After my return from the Cape York trip I was supposed to have been leading a tour in the Wet Tropics for the final 10 days of my stay in Queensland, but it unfortunately had to be cancelled due to the very unusual event of every single one of my clients pulling out for either medical emergencies or family crises! On the bright side, this left me with more time to do as I pleased.
Some of the Grevillias were coming into full bloom at the Lake Barrine teahouse carpark and they attracted numerous Honeyeaters, including Scarlet, Bridled, Dusky, Lewin's and Eastern Spinebill.
Flowering bushes at the nearby Lake Eacham caravan park were a popular feeding site for White-cheeked Honeyeaters...
.Numerous Zodiac Moths were also attracted to the abundant supply of nectar. This spectacular moth is a good example of Batesian mimicry, and has evolved to resemble a species of Papilonidae butterfly that is distasteful to birds. Unfortunately for the Zodiac Moths in Australia, however, the particular species it is mimicing only occurs in New Guinea. As a consequence, the Australian populations are unlikely to derive any beneficial effects from their mimicry as local birds do not come into contact with the toxic species and will not have learned to avoid eating them.
A fault in the auxillary battery of my campervan meant I had to make an unscheduled trip down to Cairns. While I was there, I stopped in at Centenary Lakes. There wasn't a great deal of interest there as it was starting to get hot by the time I arrived, but a few Plumed Egrets were fishing in the shallows close to the path.
Immature Black Kites have contrasting fawn streaks in their plumage making them a much more handsome bird than the more uniform adults. They are very common on the Tablelands and often gather in large flocks to follow tractors as they plough the fields.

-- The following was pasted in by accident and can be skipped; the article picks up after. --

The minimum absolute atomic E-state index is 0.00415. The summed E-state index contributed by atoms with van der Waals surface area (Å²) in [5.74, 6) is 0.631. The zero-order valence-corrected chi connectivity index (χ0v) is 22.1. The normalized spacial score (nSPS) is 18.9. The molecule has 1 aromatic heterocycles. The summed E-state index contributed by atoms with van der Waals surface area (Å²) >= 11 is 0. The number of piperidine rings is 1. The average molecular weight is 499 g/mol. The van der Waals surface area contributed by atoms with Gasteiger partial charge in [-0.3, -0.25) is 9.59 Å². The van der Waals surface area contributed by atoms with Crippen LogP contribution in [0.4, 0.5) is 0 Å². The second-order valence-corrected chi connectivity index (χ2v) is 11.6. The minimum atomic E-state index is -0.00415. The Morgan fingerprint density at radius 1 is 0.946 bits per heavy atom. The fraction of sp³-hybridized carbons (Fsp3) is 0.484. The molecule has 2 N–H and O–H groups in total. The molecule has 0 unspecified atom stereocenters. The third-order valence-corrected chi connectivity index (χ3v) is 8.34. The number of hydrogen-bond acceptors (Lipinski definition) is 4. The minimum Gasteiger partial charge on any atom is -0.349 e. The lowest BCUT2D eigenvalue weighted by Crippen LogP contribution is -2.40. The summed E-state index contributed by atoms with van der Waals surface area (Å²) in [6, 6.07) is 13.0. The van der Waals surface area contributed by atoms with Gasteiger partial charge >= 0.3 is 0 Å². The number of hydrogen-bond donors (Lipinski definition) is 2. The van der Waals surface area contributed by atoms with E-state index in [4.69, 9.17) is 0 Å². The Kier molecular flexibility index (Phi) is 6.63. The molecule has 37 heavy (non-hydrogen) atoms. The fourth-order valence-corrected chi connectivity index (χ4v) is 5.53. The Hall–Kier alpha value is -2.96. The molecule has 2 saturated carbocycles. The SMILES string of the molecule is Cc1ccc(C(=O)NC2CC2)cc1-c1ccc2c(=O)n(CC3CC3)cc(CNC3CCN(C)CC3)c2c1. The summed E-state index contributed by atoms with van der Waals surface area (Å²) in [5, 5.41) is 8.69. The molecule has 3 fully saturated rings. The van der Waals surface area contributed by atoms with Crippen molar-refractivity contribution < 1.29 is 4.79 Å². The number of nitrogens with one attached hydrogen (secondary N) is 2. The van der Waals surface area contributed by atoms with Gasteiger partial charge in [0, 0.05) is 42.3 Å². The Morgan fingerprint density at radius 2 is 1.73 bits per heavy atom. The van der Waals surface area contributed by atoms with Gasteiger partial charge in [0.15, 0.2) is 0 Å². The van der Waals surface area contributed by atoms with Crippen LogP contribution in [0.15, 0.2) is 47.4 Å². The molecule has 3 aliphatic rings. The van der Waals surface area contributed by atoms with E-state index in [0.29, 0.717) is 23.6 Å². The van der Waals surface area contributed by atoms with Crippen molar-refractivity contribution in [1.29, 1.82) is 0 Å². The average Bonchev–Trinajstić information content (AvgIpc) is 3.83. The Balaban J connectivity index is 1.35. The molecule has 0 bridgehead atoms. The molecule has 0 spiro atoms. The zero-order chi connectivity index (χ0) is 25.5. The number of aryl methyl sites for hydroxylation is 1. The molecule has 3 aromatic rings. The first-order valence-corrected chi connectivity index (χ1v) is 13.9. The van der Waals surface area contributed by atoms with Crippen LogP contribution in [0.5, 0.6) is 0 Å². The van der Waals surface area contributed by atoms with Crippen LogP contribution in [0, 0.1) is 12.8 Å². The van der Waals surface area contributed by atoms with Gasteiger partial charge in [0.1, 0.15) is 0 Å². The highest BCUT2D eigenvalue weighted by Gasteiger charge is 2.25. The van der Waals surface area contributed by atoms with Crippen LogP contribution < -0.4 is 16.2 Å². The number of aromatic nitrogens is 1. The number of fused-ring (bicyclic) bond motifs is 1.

At a number of locations around Atherton, the corpses of Spectacled Flying-foxes that have been killed after flying into fences or power-lines can unfortunately be found. These wires present a major navigational hazard for these large bats and fatalities are common after their delicate wings become damaged or entangled.
By November, Hasties Swamp was little more than a muddy puddle and one morning, while Sandy and I were trying to photograph Dollarbirds wheeling around above our heads, I spotted the above snake that appeared to be stuck in the thick mud. During the hour or so we were there it didn't seem to make any progress and would thrash around for minute or so as it attempted to free itself then stop for a rest, visibly breathing hard. Sandy called a local snake handler she knew to alert him of its plight but he was unable to find it when he had time to check later in the day. Hopefully it had managed to free itself and escape to the shade...
Eastern Yellow Robins and Noisy Friarbirds are common in the Eucalypts lining the roadside at Hasties Swamp.
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